Grain focus recommendations..

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jd callow

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I have used and continue to use the Micro Sight Grain Focus. I need to get my own and was wondering what others would recommend.

I have seen the Peak Enlarging Focuser and the Micromega Critical Grain Focuser which both look superior, but haven't used them. They both appear to be between 7 to 10x the cost of the Micro Sight as found on ebay.

Background:
I am going to be building my own colour darkroom over August. I have a Hope 26" paper processor, Wing-lynch film processor (which is already in service), Durst L1200 assorted lenses and neg holders and a heavy duty drop table.

There are a handful of odds and ends that I'll be needing and will be asking those here on APUG for recommendations.​

Thanks a tanker load in advance.
 

lee

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any of those devices will do the work. I have a Microsite 25x and a Peak. I end up using the Peak all the time.

lee\c
 

clogz

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The Peak has given me good service. Mind you I think there are three types.
Hans
 

photomc

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I have the Omega version of the Peak, it is the low end one, but still very nice.
 

fingel

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I've used several grain focusers and they have always been adequate, but I picked up a Peak 1 on ebay and it is on a whole different level from the others. I found that it makes focusing easier for me by allowing me to see more of the negative.
 

galyons

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I, too, have used other grain focusers, (LPL, Microsight) and consider the purchase of the Peak a quantum upgrade. They all adequately "did the job", but the Peak, (Model 2), allows me to check corners and edges that simply were not visible with the others.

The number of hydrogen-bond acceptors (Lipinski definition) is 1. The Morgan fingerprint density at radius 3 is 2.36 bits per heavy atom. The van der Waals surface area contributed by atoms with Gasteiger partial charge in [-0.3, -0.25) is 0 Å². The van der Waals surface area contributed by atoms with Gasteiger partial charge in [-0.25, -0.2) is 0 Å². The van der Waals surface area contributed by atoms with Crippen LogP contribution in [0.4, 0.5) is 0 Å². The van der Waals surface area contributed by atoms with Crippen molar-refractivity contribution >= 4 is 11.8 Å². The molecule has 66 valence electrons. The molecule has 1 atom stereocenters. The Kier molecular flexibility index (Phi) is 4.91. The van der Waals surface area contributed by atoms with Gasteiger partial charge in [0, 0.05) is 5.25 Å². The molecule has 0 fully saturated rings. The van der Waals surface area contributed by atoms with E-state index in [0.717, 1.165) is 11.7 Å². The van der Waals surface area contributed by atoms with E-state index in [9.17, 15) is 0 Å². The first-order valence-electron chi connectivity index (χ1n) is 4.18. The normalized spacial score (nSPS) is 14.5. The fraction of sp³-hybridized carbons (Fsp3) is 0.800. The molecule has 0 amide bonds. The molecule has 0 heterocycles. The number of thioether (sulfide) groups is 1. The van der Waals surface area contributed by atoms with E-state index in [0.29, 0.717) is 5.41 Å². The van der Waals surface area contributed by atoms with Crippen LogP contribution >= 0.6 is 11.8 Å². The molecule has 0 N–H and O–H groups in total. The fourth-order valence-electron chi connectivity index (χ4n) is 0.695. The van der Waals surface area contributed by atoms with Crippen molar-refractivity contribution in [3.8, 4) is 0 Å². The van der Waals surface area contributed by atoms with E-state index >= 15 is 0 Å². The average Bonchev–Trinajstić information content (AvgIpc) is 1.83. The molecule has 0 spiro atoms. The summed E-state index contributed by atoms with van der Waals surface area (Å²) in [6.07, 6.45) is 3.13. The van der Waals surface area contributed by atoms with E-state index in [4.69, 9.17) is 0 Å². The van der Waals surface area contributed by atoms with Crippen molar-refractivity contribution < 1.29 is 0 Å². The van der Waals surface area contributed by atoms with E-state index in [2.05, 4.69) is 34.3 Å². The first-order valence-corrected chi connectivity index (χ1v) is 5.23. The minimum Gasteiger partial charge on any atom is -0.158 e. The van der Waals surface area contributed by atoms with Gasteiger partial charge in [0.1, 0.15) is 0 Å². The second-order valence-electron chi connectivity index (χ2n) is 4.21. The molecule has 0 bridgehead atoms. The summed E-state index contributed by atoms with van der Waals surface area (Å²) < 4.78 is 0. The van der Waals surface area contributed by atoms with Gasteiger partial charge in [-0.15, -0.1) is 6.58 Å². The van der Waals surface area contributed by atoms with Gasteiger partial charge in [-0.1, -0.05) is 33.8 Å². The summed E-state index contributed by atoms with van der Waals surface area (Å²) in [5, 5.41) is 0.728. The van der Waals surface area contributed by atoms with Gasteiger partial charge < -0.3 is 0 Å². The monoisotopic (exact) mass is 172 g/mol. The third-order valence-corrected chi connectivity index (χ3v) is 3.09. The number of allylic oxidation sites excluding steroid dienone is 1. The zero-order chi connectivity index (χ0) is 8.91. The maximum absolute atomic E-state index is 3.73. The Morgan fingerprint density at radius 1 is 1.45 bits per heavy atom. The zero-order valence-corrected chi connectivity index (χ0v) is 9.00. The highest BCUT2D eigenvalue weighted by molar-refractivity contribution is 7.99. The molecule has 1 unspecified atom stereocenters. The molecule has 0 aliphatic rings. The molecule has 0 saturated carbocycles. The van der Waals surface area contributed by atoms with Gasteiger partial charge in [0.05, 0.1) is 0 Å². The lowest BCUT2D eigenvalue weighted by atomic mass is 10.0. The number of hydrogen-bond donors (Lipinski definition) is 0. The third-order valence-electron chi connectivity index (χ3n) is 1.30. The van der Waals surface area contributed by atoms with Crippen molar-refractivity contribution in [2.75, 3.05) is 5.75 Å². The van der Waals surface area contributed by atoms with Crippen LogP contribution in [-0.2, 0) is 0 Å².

The Model 2 is available used at half of the price for the Model 1. The 1 provides a 10 degree greater angle of coverage and a blue filter to improve visibility. I haven't used the 1 to know what I'm missing.

Cheers,
Geary

Geary
 

Aggie

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fingel said:
I've used several grain focusers and they have always been adequate, but I picked up a Peak 1 on ebay and it is on a whole different level from the others. I found that it makes focusing easier for me by allowing me to see more of the negative.
Ditto, and I got mine for $55 on ebay still in the box wrapped in tissue having never been used.
 

Jorge

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I would go for the peak, I got me the cheapest version and although still not cheap, it is far better than anything I have used or tried before.
 
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jd callow

jd callow

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The Peak is the winner.

I'm watching one on ebay now.

As mentioned in my timer recommendation thread, this place is the best. I'll have more questions over the next few weeks as I convert what was an old coal room into a very cramped darkroom. I may start a thread to document the progress. My SK 58mm XL may just be wide enough to shoot the room.

Thank you lee, Jorge, Aggie, Geary, fingel, photomc, and clogz.
 

voceumana

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I bought a Peak Grain Focuer #1 a couple of years ago--new & B&H or Adorama. I'm only sorry I didn't buy it 20 years ago.